My previous post on atonement implicitly identified one constraint ("must") and one desideratum ("should") for a theory of atonement:
- The theory must be able to apply in cases where the person saved lacks personal sin.
- The theory should not require explicit beliefs on the part of the person saved.
- At least one of the facts that Jesus Christ actually lived among us, died on the cross and rose again should in every case be central to the mechanism of salvation.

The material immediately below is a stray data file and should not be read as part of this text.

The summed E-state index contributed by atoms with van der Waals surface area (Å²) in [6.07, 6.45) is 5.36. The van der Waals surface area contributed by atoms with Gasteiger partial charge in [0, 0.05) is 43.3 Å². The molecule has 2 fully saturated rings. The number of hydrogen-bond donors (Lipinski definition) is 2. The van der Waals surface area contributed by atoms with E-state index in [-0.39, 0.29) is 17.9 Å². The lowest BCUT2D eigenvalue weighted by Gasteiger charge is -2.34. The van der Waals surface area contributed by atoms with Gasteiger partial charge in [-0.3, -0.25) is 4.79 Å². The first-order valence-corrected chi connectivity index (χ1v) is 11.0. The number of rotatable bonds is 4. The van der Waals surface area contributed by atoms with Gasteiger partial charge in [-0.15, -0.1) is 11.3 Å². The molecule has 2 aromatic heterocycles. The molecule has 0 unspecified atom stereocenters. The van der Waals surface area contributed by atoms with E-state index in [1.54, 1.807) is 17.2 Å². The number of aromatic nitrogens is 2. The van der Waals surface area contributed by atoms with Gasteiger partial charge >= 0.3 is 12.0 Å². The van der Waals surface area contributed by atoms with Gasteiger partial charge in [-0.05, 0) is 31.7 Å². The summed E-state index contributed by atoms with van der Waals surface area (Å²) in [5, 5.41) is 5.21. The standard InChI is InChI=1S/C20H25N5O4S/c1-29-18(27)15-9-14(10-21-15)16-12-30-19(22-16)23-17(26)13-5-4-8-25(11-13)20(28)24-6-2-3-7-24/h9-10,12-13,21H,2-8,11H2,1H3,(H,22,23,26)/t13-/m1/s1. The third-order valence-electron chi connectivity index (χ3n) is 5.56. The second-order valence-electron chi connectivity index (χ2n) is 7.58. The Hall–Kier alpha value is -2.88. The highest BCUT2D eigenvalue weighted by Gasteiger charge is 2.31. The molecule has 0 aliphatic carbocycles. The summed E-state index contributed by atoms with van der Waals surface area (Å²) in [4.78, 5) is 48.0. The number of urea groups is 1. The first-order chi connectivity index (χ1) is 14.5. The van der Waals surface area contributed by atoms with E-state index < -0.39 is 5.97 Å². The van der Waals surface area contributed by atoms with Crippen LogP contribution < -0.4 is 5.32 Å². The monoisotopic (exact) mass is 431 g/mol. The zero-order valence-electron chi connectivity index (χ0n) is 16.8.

This condition rules out theories on which the mechanism of atonement is that we are transformed by the example of Jesus Christ (this will be a subset of what my previous post calls "epistemic theories"). For in those theories, the central part of the mechanism of atonement is not that Jesus Christ actually lived, died and rose again, but that we believe that Jesus Christ actually lived, died and rose again. The reason Jesus Christ had to actually live, die and rise again is not for the mechanism of salvation to work, but only because God is not a deceiver and so God could not teach us that Jesus Christ lived, died and rose again unless this was actually true. But the soteriologically important thing on such theories is the belief that this happened, not that this happened. And hence such theories are unsatisfactory.